GD Topic - India's Energy Security in the Future

Published by MBA Skool Team, Last Updated: February 18, 2016

5 people are having a discussion on the topic (Akash, Bidyut, Charan, Dinesh, Eshwar)

Category: Business, Economy, Energy

Group Discussion Starts

Dinesh: Hi all, the energy security is of the most contentious issues that India is facing and India has to take required steps to safeguard the growth of the nation. With the present exponential growth that India is witnessing and growing population India needs to add a lot of power in the coming decades. Without which a brighter India is a distant dream.

Bidyut: With a 249 GW power installed in India the nation needs almost four times of this by 2030, which is impossible with the red-tapism and the way the policies go in India. This inefficient ways of administration along with power thefts and distribution losses lead to a massive power cuts and blackouts, which is highly injurious to our manufacturing sector.

Akash: To add to his point India is one of the countries that looses significant amount of power due to the transmission losses and power theft and infrastructural constraints. The amount of power lost in this would account to almost 25% of total generated power in this country.

Image: pixabay

Charan: India has almost of 65% of electricity generation in the form of thermal. The coal production and distribution is solely controlled by CIL, which always end up in shortage of supply. The coal should be slowly liberalized to meet the immense demand of this resource.

Eshwar: I think there must be some changes in the way the electricity is distributed. As almost 50% of distribution of electricity is controlled by State electricity board its almost oligopoly of government sector. This sector needs much more liberalization along with standards being established in power trade.

Bidyut: These structural problems combined with government perks announced to the people are resulting in mounting of accumulative losses. Moreover the inefficient practices of individuals such as not switching off the electrical appliances after the usage or unnecessary usage of heavy wattage products such as A/C usage in normal weather.

Akash: I think the focus should slowly shift towards the renewable energies such as solar, wind and nuclear. Along with which we have to educate the better usage of electrical appliances. For example leaving the charger on after the usage burns 0.01W/day, which may seem miniscule amount but when compared to a city like Delhi/Mumbai its huge lot of chargers and lot of power being wasted.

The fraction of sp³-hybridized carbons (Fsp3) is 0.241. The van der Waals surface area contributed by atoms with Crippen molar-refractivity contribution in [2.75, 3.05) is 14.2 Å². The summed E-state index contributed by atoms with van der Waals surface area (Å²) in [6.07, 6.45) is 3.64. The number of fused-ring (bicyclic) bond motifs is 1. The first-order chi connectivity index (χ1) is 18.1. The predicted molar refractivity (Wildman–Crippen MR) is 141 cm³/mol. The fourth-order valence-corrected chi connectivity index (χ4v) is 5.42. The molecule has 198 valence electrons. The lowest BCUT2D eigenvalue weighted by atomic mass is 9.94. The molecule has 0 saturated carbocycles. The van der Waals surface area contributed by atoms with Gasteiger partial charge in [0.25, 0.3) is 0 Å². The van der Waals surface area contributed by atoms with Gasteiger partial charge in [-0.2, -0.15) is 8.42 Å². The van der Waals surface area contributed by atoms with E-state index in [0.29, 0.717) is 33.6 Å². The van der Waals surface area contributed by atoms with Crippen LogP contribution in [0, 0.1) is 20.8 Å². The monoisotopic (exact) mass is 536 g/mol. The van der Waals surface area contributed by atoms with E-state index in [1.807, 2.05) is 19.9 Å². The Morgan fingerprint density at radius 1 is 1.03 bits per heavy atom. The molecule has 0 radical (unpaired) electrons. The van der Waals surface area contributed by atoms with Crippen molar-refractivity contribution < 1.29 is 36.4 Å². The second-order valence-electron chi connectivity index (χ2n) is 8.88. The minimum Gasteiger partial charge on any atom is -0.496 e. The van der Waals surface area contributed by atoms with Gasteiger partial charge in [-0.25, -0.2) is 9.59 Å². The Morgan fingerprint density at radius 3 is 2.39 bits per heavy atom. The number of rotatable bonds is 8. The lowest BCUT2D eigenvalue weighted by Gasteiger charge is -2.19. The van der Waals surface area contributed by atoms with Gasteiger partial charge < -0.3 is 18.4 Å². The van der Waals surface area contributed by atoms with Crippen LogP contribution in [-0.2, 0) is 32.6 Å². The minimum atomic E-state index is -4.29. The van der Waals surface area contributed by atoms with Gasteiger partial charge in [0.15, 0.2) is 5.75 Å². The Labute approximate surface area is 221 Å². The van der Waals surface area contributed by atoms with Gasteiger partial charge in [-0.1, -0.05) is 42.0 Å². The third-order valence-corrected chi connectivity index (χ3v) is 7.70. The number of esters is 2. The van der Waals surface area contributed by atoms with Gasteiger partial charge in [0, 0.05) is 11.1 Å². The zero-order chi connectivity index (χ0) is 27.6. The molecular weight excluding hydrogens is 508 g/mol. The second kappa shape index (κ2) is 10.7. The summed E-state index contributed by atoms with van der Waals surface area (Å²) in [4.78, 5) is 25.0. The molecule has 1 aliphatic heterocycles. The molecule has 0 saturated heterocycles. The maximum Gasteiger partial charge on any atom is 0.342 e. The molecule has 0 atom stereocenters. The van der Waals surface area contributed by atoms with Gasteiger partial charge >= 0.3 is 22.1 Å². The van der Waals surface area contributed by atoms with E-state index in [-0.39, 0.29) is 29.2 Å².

Eshwar: The solar could be exploited to the best possible way due to the research has made it more efficient and cheaper. Moreover India is located geographically close to equator where lot of heat from sun is incident over the surface of land and in order to exploit this renewable resource in a better way we should promote R&D in our country over the solar panels

Dinesh: With a mere share of 7% to the entire energy sector solar power has the potential to meet the growing demand of electricity in our country.

Bidyut: India being a monsoon driven economy there is a lot of scope for the wind energy also to be generated. Spending some amount as research over these sectors could safeguard the security of India in the near future.

Charan: Nuclear power and hydel power can be used to a limited extent as they have severe negative impacts on the environment such as Fukushima Daiich disaster and Kedarnath floods.

Akash: I think there is a need to be a strategic plan for India to put in for the sustainable growth to make into reality. This plan should include the aspect of power trading norms from center/private to state boards. This is important because the excess power is traded at a very low price due the lack of storage time and produced power should be consumed almost immediately. This turns out to be a loss for the center and/ private distributors making this sector very less attractive.

Bidyut: Yes I think its necessary for a good policy along with dedication to implement it in an efficient way could set the India’s energy security in a safer path.


India with its infrastructural constraints from the supply side and distribution energy sector of India is in doldrums as of now. Whenever summer arrives except for metropolitan cities whole India faces lot of power shortages. By diversifying more into solar and wind power to meet the demand in future. Along with it a plan to reduce the transmission losses is required for the electricity boards to be profit making and attractive sector.

Facts related to the topic 

• 249 GW power installed in India being the third largest producer in the world.

• 65% of electricity generation in the form of thermal.

• State electricity board controls 50% of distribution of electricity, 21% by private sector and 30% by central Electricity board.

• 10% to the entire energy sector solar power and wind energy (7% solar and 3% wind).

• The total losses account to 25% of total generated power in India.

This article has been researched & authored by the Content & Research Team. It has been reviewed & published by the MBA Skool Team. The content on MBA Skool has been created for educational & academic purpose only.

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